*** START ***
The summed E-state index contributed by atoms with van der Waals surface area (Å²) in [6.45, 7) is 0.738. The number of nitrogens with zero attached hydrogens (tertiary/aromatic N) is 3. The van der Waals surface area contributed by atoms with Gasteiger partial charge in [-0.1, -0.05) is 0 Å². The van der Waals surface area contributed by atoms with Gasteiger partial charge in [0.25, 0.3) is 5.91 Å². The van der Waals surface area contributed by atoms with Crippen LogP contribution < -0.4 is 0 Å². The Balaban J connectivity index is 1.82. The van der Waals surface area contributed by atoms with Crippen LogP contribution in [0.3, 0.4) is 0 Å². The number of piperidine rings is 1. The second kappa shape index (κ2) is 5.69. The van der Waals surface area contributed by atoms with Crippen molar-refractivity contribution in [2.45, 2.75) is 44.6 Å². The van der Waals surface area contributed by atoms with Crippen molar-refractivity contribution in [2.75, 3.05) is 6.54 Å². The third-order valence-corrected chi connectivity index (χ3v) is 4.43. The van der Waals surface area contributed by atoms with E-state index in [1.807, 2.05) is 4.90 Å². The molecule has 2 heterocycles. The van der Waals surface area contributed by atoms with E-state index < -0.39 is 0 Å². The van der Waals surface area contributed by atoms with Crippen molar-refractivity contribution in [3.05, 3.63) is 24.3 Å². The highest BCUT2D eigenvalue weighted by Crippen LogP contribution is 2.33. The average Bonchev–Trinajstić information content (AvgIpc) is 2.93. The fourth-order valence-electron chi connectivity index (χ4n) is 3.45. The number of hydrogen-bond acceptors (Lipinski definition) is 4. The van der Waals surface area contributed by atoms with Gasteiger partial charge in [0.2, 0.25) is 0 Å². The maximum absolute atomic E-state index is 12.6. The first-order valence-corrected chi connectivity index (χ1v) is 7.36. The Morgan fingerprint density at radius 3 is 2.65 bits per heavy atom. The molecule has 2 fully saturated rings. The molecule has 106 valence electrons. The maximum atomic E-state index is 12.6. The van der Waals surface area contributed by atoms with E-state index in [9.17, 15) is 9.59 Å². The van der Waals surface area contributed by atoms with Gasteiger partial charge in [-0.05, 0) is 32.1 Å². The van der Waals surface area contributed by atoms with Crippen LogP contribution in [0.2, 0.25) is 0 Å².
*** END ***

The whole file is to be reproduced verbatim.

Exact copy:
The summed E-state index contributed by atoms with van der Waals surface area (Å²) in [6.45, 7) is 0.738. The number of nitrogens with zero attached hydrogens (tertiary/aromatic N) is 3. The van der Waals surface area contributed by atoms with Gasteiger partial charge in [-0.1, -0.05) is 0 Å². The van der Waals surface area contributed by atoms with Gasteiger partial charge in [0.25, 0.3) is 5.91 Å². The van der Waals surface area contributed by atoms with Crippen LogP contribution < -0.4 is 0 Å². The Balaban J connectivity index is 1.82. The van der Waals surface area contributed by atoms with Crippen LogP contribution in [0.3, 0.4) is 0 Å². The number of piperidine rings is 1. The second kappa shape index (κ2) is 5.69. The van der Waals surface area contributed by atoms with Crippen molar-refractivity contribution in [2.45, 2.75) is 44.6 Å². The van der Waals surface area contributed by atoms with Crippen molar-refractivity contribution in [2.75, 3.05) is 6.54 Å². The third-order valence-corrected chi connectivity index (χ3v) is 4.43. The van der Waals surface area contributed by atoms with E-state index in [1.807, 2.05) is 4.90 Å². The molecule has 2 heterocycles. The van der Waals surface area contributed by atoms with E-state index < -0.39 is 0 Å². The van der Waals surface area contributed by atoms with Crippen molar-refractivity contribution in [3.05, 3.63) is 24.3 Å². The highest BCUT2D eigenvalue weighted by Crippen LogP contribution is 2.33. The average Bonchev–Trinajstić information content (AvgIpc) is 2.93. The fourth-order valence-electron chi connectivity index (χ4n) is 3.45. The number of hydrogen-bond acceptors (Lipinski definition) is 4. The van der Waals surface area contributed by atoms with Gasteiger partial charge in [0.2, 0.25) is 0 Å². The maximum absolute atomic E-state index is 12.6. The first-order valence-corrected chi connectivity index (χ1v) is 7.36. The Morgan fingerprint density at radius 3 is 2.65 bits per heavy atom. The molecule has 2 fully saturated rings. The molecule has 106 valence electrons. The maximum atomic E-state index is 12.6. The van der Waals surface area contributed by atoms with E-state index in [9.17, 15) is 9.59 Å². The van der Waals surface area contributed by atoms with Gasteiger partial charge in [-0.05, 0) is 32.1 Å². The van der Waals surface area contributed by atoms with Crippen LogP contribution in [0.2, 0.25) is 0 Å².